Britain, Art in
BRITAIN, ART IN
BRITAIN, ART IN. In the period between the sixteenth and eighteenth centuries, the visual arts in Britain underwent a significant change in status, closely connected to Britain's rising mercantile power and prosperity. Although the focus of patronage shifted from the court of the Tudor and Stuart dynasties to the bourgeois market of the eighteenth century, painters in Britain continued to find their main source of income in the field of portraiture. With the first public exhibitions of art in 1760 at the Society of Artists and the founding of the Royal Academy in 1768, artists in Britain achieved the professional organization necessary to foster the training of native-born talent.
Throughout this period, Britain was host to numerous foreign-born painters and craftsmen, many of whom had immigrated there to escape the religious and political turmoil of the Continent and to take advantage of the increasing wealth of Britons. The German Hans Holbein the Younger (1497?–1543) is the artist most closely associated with the reign of Henry VIII (1509–1547). After an initial visit from 1526 to 1528, during which he painted the portraits of Sir Thomas More (Frick Collection, New York) and his family, Holbein returned to London in 1532. Henry's break with the Catholic Church in Rome in 1533 necessitated the creation of a new royal imagery, and Holbein's life-size portrayal of the king in 1536 emphasized his role as head of both church and state.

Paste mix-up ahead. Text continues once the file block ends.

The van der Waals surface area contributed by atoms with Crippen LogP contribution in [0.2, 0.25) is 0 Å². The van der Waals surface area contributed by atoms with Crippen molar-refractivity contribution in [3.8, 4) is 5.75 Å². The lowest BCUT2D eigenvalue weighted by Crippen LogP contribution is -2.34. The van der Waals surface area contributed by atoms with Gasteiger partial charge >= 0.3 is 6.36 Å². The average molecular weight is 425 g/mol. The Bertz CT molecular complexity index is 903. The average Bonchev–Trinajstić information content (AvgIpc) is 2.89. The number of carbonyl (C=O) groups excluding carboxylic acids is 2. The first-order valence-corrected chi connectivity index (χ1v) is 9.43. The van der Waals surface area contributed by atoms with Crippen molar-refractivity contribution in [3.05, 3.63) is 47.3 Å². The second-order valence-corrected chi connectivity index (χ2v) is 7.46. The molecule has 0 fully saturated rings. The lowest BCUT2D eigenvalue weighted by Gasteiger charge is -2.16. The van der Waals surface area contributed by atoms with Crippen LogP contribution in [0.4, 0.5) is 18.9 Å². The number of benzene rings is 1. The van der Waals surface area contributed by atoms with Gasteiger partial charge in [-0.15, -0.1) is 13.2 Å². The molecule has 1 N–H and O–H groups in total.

Another consequence of the founding of the Church of England was the necessary move away from religious imagery in sculpture. Inventories show that before the break with Rome, households owned more sculptural objects than paintings; however, these were mostly religious in function. From the 1530s onward, the staple of sculptural production was funerary monuments, which were protected by a 1560 proclamation of Elizabeth I.
With the accession of Queen Elizabeth in 1558, following the five-year reign of her Catholic half-sister Mary I, royal portraiture took on a new function: to bolster visually her decision to remain unmarried. Portraits of Elizabeth, dating from the 1570s, employ symbols tying her virtue to her country. For example, in William Seger's portrait (c. 1597; Hatfield House, Hertfordshire) she appears with an ermine, a symbol of chastity, and in the famous "Ditchley" portrait (c. 1592; National Portrait Gallery, London), Elizabeth stands on a map of England.